I love the term that’s become a part of my Leopold dictionary— how the family would do “Shack-y” things with each other during their time here. The “Shack-y” thing I love the most is the music they played with each other.
During a drive between the Shack and their home in Madison, Aldo Leopold exclaimed to his wife, Estella Sr., that he would like a guitar for his birthday – and that whoever learns to play it the first would get to keep it. Excited and determined to win, the Leopold siblings began learning guitar. It wasn’t always perfect at first; since there was no YouTube or Google to help learn guitar, the brothers tuned the strings to what made sense to them and made up some chords. Eventually, they learned to tune their guitar strings to Estella Sr.’s piano, and began to play songs.
Soon, the family was making music and singing along with each other, whether it be on the drive to and from the Shack, at the Shack itself around a warm campfire, or at home in Madison. It was a way for the family to connect with each other in a way that goes beyond words.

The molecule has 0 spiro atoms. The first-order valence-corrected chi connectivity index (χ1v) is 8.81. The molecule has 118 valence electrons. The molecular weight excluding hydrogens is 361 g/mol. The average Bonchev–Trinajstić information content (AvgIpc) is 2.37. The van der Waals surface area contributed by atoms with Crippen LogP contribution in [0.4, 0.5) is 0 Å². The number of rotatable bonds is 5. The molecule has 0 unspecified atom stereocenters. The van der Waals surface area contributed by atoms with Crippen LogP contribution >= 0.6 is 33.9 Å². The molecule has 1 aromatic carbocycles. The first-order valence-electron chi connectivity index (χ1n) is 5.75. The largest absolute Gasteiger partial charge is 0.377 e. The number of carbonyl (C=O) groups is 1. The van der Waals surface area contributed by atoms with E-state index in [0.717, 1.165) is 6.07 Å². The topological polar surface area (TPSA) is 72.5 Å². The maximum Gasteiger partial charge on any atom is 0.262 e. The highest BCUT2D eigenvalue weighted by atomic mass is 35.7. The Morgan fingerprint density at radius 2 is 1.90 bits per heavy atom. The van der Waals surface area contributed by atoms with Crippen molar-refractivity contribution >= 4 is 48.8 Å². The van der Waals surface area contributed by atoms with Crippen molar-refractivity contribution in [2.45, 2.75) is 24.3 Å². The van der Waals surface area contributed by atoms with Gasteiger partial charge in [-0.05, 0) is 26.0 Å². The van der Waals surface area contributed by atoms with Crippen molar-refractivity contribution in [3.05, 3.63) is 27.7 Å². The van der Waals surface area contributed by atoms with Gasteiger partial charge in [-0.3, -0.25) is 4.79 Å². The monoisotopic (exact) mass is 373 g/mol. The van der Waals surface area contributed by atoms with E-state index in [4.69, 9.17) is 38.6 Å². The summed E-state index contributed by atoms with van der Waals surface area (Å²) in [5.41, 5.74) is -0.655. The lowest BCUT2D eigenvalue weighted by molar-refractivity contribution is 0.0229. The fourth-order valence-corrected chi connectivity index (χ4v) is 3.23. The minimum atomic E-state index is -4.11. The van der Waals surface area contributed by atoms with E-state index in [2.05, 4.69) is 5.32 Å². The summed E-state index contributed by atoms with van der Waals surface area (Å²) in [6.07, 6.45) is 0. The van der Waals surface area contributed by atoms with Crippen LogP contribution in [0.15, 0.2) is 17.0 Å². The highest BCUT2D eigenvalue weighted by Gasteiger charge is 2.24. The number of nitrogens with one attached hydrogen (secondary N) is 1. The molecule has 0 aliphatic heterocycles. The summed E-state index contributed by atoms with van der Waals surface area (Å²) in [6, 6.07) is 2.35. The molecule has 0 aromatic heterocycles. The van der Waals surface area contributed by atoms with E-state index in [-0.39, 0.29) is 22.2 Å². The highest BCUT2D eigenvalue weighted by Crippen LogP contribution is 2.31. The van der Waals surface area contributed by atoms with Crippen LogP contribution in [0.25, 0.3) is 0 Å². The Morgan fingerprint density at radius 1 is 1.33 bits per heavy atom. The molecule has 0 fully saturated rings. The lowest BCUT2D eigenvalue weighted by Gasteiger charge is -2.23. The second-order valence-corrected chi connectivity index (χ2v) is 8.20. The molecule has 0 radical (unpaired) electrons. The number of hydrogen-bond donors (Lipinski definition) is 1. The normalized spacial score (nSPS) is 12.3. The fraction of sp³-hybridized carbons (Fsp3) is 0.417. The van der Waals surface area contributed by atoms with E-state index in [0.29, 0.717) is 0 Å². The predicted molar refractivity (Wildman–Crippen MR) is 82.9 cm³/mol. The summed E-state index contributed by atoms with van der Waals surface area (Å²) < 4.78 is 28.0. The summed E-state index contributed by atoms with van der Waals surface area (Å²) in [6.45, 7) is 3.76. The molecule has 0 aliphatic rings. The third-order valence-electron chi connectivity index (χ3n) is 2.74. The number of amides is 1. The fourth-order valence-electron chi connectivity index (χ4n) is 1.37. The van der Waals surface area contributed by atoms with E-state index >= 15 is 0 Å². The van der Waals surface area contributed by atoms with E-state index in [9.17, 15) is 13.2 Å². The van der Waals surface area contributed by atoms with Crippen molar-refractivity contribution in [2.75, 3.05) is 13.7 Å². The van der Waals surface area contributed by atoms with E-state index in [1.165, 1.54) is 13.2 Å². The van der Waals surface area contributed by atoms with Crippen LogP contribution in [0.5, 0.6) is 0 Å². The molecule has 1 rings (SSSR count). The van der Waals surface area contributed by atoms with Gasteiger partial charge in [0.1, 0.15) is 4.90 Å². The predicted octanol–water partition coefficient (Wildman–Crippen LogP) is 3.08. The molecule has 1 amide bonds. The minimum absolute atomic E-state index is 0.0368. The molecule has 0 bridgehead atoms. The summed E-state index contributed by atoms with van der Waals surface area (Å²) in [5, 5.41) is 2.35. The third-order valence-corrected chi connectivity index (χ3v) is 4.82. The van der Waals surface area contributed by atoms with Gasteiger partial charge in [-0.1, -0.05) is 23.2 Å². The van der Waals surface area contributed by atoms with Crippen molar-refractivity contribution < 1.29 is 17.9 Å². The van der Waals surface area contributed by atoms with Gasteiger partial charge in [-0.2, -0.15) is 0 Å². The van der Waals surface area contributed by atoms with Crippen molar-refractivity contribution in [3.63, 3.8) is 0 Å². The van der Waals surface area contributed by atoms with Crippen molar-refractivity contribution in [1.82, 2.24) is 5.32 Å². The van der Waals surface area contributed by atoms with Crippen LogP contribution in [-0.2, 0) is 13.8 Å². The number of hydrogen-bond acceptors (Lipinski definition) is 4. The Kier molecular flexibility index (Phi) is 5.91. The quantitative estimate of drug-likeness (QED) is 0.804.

Estella Jr. Writes in her book, Stories from the Leopold Shack:
“The rest of us would sit around the fire and continue the singing and talking till our bed time. Carl or I would take turns playing the guitar, and we would all sing Spanish songs. We loved to harmonize on the Spanish folk songs Mother had taught us. She had a lovely voice and was very musical, having played the piano for many years. Sometimes, Nina liked to recall, after we all thought Dad was asleep, suddenly his voice would pipe up and he’d ask something like, “How about playing Brahm’s lullaby?”
This tradition of playing music at the Shack has continued to this day. In fact, here is a video of Estella Jr. playing a Spanish Folk Song at a board meeting a few years ago:
I like to imagine the joy, laughter, and fun the family shared when singing these songs with each other while growing up — and that when they heard these songs again, they were reminded of their time together at the Shack, doing “Shack-y” things.